A purified compound derived from marijuana may help reduce seizures in children and young adults with severe forms of epilepsy that resist other treatments, a new study suggests.
Patients who added a 99 percent-cannabidiol (CBD) oil to their current treatments went from an average of 30 seizures a month to fewer than 16 - representing a 37 percent reduction over 12 weeks, researchers report in Lancet Neurology.
"In this group that has been extremely treatment resistant, this was an incredibly positive finding with the caveat that we didn't have a comparison group," said lead author Dr. Orrin Devinsky, of NYU Langone Medical Center in New York City.
CBD is a compound found naturally in marijuana and known to affect the brain. But it's important to note that CBD does not produce a high, Devinsky said, and the new findings have no bearing on use of medical marijuana or other compounds from the plant.
The form of CBD used in the new study was a solution of the extract in oil called Epidiolex from GW Pharmaceuticals, which partly funded the new study. The drug is currently being evaluated by the U.S. Food and Drug Administration.
Previous research into the effects of CBD and medical marijuana on various types of epilepsy has been limited and produced mixed results with some people having fewer seizures and others having more.
For the new study, the researchers enrolled 214 patients between 2014 and 2015 from 11 U.S. epilepsy treatment centers. They included people with different forms of epilepsy like Dravet and Lennox-Gastaut syndromes. The participants were typically among the centers' most resistant to existing epilepsy treatments.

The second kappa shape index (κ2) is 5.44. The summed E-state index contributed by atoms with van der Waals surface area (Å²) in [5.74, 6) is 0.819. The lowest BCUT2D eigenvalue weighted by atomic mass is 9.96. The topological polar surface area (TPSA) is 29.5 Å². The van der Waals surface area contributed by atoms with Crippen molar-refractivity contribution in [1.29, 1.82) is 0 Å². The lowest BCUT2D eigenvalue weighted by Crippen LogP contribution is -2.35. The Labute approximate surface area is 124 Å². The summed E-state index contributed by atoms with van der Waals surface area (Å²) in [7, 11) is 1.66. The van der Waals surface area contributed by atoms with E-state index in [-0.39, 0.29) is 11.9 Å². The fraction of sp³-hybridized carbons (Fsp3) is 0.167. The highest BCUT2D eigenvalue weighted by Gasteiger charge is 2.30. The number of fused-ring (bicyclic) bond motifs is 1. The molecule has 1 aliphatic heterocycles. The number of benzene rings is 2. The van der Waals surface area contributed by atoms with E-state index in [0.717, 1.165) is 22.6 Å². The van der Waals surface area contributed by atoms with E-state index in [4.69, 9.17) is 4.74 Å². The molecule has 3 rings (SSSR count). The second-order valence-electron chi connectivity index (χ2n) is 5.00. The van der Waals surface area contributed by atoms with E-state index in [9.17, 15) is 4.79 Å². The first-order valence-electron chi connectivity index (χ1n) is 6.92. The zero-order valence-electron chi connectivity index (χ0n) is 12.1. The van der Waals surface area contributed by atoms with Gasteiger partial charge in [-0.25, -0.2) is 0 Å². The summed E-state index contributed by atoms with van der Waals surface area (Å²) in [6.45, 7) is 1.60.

The goal of the study was to inform future research by tracking doses, side effects and whether or not the patients improved.
Participants were started on 2 milligrams (mg) to 5 mg of the solution, broken into two daily doses. The dosage slowly increased to 25 mg or 50 mg daily over the 12 weeks. Patients continued taking their existing medications.
Of those who started the study, 52 patients were lost to follow up and 11 stopped taking CBD before the study ended. Others were excluded from part of the analysis due to age, other health conditions or not experiencing seizures.
About 37 percent of patients had their seizures reduced by at least half. The researchers point out that 22 percent of patients had seizures reduced by at least 70 percent and 8 percent had their seizures reduced by at least 90 percent.
Overall, 20 patients had severe side effects possibly related to CBD. The most common was a severe bout of seizures known as status epilepticus. Only five participants stopped taking the solution due to side effects, however.
Less severe side effects included drowsiness, diarrhea, loss of appetite, fatigue and convulsions.
Devinsky said ongoing double-blind randomized controlled trials, which are considered the gold standard of medical research, will be able to shine more light on CBD's effectiveness and which side effects are caused by the drug.
Dr. Kevin Chapman, of Children's Hospital Colorado in Aurora, said he'll be interested to see the results of those trials.
"From my standpoint, I don't think it's going to quite be the panacea we're hoping it to be," said Chapman, who studies CBD for epilepsy but wasn't involved in the new study.
For example, he said, the side effects found in the new study suggest CBD's safety is similar to that of current drugs. Also, the study suggests there may be better outcomes among people taking CBD and another popular epilepsy drug known as clobazam.
"I think it raises some questions about the utility for CBD, but it lays the groundwork for future studies," Chapman said.
Devinsky said his team's ongoing clinical trials of CBD should be completed around February.